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Acute and Critical Care > Volume 33(4); 2018 > Article
Kim: Tension Pneumothorax after Attempting Insertion of a Central Venous Catheter
A 17-year-old female patient was admitted to the emergency department of our hospital with dyspnea, which had presented 1 day earlier but had worsened despite treatment at another hospital. Before the onset of dyspnea, she had been undergoing follow-up in our pediatrics department because of repetitive aspiration pneumonia associated with cerebral palsy. On admission, her vital signs revealed a blood pressure of 60/40 mmHg, a temperature of 38°C, and a heart rate of 185 bpm. Arterial blood gas analysis showed pH 7.09, pCO2 67 mmHg, pO2 53 mmHg, and O2 saturation 72%. Central venous catheterization was attempted under mechanical ventilation into the right subclavian vein without success. While undergoing another catheterization into the left subclavian vein, the patient went into cardiac arrest and required cardiopulmonary resuscitation (CPR). Spontaneous circulation returned 5 minutes after CPR, but a right-sided tension pneumothorax was detected on chest radiography (Figure 1). After a thoracostomy was performed, her tension pneumothorax improved immediately (Figure 2). The patient was transferred to an intensive care unit because of sepsis resulting from aspiration pneumonia. The chest tube was removed 4 days after placement, and the patient was discharged 40 days after admission.
Pneumothorax is the one of the most frequent complications during central venous catheterization, especially after subclavian vein catheterization [1,2]. Tension pneumothorax occurs due to progressive accumulation of intrapleural air in the thoracic cavity caused by a valve effect during respiration. Positive pressure ventilation may exacerbate a tension pneumothorax [3,4]. Progressive increased intrathoracic pressure in the pleural space pushes the mediastinum to the opposite hemithorax and obstructs venous return to the heart. This leads to circulatory instability and may result in cardiorespiratory arrest. To prevent life-threatening situations caused by tension pneumothorax, it is important to detect these occurrences early and decompress them quickly.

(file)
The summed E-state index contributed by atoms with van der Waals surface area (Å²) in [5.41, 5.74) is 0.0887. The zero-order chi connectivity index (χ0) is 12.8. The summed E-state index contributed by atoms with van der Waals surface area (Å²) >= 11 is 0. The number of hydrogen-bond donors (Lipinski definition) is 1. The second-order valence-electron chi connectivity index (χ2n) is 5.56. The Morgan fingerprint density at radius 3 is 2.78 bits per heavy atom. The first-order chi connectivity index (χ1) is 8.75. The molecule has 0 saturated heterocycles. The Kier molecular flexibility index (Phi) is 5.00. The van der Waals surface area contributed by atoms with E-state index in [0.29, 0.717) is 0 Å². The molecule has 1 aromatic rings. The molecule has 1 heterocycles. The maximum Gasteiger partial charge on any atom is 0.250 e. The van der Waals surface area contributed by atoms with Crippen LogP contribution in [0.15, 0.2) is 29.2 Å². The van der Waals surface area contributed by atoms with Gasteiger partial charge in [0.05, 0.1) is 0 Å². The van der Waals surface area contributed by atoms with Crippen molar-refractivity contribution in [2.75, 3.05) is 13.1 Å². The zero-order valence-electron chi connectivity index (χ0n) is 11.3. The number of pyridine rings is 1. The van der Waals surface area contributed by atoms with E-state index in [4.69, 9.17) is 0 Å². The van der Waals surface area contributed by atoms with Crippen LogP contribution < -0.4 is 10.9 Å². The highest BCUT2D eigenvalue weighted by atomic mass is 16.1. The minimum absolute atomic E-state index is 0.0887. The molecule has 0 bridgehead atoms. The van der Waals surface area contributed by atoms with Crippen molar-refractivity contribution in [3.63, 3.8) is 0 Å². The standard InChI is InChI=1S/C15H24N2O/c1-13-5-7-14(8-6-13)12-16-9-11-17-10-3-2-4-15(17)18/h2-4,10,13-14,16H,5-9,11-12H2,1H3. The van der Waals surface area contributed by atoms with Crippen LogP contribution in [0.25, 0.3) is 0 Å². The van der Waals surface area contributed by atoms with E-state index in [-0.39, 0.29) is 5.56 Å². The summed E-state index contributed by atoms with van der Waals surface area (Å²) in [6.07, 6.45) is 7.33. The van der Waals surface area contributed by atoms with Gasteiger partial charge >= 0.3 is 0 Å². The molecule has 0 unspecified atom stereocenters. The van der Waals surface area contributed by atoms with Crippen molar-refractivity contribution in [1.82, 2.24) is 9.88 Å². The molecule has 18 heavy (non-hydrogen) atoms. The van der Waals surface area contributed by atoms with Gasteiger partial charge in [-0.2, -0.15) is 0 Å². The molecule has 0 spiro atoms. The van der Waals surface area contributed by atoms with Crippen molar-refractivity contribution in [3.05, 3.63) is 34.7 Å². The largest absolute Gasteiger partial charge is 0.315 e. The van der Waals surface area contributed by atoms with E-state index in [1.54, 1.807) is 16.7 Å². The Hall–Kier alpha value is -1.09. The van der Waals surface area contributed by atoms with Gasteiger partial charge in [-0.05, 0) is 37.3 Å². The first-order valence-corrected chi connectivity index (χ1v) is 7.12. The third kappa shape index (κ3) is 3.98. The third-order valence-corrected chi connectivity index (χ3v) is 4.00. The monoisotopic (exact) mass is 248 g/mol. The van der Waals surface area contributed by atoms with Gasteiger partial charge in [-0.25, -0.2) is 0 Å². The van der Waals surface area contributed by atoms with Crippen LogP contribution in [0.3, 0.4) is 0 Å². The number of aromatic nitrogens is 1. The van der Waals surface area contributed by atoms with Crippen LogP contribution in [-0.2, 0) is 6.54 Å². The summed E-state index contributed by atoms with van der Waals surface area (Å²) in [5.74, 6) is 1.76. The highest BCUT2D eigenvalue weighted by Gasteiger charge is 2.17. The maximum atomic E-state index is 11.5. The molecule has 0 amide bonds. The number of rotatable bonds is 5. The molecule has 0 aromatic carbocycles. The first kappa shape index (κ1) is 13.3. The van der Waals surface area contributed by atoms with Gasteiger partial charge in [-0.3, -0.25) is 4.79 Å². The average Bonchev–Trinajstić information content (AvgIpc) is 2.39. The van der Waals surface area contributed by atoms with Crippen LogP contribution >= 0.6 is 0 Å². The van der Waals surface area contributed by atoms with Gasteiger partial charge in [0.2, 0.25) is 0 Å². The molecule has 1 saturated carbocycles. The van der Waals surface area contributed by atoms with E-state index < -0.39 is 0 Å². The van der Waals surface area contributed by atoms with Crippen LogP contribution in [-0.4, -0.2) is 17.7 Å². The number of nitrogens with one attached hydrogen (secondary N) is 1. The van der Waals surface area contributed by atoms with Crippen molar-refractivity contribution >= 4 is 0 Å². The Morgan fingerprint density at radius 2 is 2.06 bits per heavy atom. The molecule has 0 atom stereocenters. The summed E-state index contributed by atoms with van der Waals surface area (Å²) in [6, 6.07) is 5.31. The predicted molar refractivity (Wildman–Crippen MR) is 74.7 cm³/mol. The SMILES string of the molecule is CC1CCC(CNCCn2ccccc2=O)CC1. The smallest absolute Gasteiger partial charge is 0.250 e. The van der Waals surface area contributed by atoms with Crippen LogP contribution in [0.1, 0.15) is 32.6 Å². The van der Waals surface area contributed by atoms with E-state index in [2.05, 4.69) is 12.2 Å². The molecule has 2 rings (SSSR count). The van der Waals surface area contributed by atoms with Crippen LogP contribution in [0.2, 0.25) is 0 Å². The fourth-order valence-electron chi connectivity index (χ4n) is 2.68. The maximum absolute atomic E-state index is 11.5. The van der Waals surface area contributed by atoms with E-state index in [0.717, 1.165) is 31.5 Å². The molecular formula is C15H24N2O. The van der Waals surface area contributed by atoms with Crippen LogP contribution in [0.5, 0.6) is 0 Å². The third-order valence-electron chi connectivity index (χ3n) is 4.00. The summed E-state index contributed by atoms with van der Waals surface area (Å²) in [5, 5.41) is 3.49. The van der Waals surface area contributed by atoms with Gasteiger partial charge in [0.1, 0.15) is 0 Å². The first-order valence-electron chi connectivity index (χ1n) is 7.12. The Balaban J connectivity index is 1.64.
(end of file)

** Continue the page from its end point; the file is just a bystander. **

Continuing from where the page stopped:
Figure 1.
Chest X-ray showing right tension pneumothorax with mediastinal shifting to the left side. The right lung is completely collapsed (arrows), and the trachea is pushed to the left. The right hemidiaphragm is depressed.
acc-2017-00598f1.tif
Figure 2.
Chest X-ray showing chest tube positioning and improved tension pneumothorax.
acc-2017-00598f2.tif

REFERENCES

1. McGee DC, Gould MK. Preventing complications of central venous catheterization. N Engl J Med 2003; 348: 1123–33.
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2. Eisen LA, Narasimhan M, Berger JS, Mayo PH, Rosen MJ, Schneider RF. Mechanical complications of central venous catheters. J Intensive Care Med 2006; 21: 40–6.
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3. Roberts DJ, Leigh-Smith S, Faris PD, Blackmore C, Ball CG, Robertson HL, et al. Clinical presentation of patients with tension pneumothorax: a systematic review. Ann Surg 2015; 261: 1068–78.
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4. Plewa MC, Ledrick D, Sferra JJ. Delayed tension pneumothorax complicating central venous catheterization and positive pressure ventilation. Am J Emerg Med 1995; 13: 532–5.
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